Prince Otsu (大津皇子)
Prince Otsu (663 - October 28, 686) was a prince of Emperor Tenmu. His mother was Ota no Himemiko, a princess of Emperor Tenchi. Oku no Himemiko was his older maternal half-brother. His wife was Princess Yamanobe no Himemiko, a daughter of Emperor Tenchi.
Life and Personal Profile
In 663, born in Nanootsu in the Kyushu region. "Kaifuso" (Fond Recollections of Poetry) described Prince Otsu as follows.
He had a good physique and was broad-minded, and since his early days, he liked to study, read books very well, obtained deep knowledge, and wrote in a splendid way.'
After he grew up to be a man, he was fond of martial arts, being skilled at handling a sword.'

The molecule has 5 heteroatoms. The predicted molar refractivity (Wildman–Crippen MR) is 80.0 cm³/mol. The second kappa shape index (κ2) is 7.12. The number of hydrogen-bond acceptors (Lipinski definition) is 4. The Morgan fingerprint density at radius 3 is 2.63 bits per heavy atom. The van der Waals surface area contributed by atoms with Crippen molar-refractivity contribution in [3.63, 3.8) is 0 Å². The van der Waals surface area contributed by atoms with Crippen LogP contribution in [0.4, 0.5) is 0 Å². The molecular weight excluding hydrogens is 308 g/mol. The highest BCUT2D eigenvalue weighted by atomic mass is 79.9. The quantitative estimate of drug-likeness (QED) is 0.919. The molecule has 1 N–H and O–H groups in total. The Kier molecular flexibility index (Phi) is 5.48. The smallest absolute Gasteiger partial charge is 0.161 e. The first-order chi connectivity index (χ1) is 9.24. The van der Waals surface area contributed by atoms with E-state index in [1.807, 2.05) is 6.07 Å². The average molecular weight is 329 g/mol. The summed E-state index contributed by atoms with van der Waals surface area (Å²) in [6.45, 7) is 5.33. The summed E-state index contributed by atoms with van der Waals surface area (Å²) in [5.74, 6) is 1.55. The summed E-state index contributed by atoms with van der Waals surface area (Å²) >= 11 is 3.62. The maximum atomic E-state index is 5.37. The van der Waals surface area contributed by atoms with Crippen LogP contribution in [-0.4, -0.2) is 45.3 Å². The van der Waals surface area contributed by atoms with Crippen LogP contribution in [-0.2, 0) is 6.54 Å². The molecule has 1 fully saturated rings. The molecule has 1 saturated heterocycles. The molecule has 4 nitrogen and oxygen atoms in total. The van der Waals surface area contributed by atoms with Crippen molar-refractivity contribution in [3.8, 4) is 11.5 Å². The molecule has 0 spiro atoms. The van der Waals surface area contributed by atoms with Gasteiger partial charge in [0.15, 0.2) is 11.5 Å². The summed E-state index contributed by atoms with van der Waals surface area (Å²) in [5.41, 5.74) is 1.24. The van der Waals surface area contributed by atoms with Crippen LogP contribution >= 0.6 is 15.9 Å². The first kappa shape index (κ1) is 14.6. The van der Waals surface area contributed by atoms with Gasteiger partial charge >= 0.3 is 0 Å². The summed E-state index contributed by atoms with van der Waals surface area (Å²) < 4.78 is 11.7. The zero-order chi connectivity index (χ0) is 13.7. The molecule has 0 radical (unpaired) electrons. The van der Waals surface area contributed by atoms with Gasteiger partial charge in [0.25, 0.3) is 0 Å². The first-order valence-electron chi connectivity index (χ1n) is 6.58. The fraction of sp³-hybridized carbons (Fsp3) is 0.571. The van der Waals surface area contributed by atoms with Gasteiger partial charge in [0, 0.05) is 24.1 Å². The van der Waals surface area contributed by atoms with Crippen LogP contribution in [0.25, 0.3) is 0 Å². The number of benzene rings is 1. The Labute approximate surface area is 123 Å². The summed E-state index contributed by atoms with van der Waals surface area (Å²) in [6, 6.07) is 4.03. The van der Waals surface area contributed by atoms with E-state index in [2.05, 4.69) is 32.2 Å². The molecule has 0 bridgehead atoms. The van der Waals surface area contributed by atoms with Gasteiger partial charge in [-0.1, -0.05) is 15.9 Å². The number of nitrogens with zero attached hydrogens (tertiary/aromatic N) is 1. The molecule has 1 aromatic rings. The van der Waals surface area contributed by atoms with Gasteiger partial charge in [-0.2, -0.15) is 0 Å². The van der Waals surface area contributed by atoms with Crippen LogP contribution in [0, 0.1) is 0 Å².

He acted freely, not worrying about rules; even though he was a prince, he behaved with modesty and treated people politely.'
That is why Prince Otsu gained the confidence of many people, who liked him very much.'
(He had a good physique and was broad-minded.)
(Since his early days, he liked to study, read books very well, obtained deep knowledge, and wrote in a splendid way.)
(After he grew up to be a man, he was fond of martial arts, being skilled at handling a sword.)
(He acted freely, not worrying about rules; even though he was a prince, he behaved with modesty and treated people politely.)
(That is why Prince Otsu gained the confidence of many people, who liked him very much.)
"Nihonshoki" (Chronicles of Japan) also contains similar praise, so he seems to have been recognized as an extraordinary man.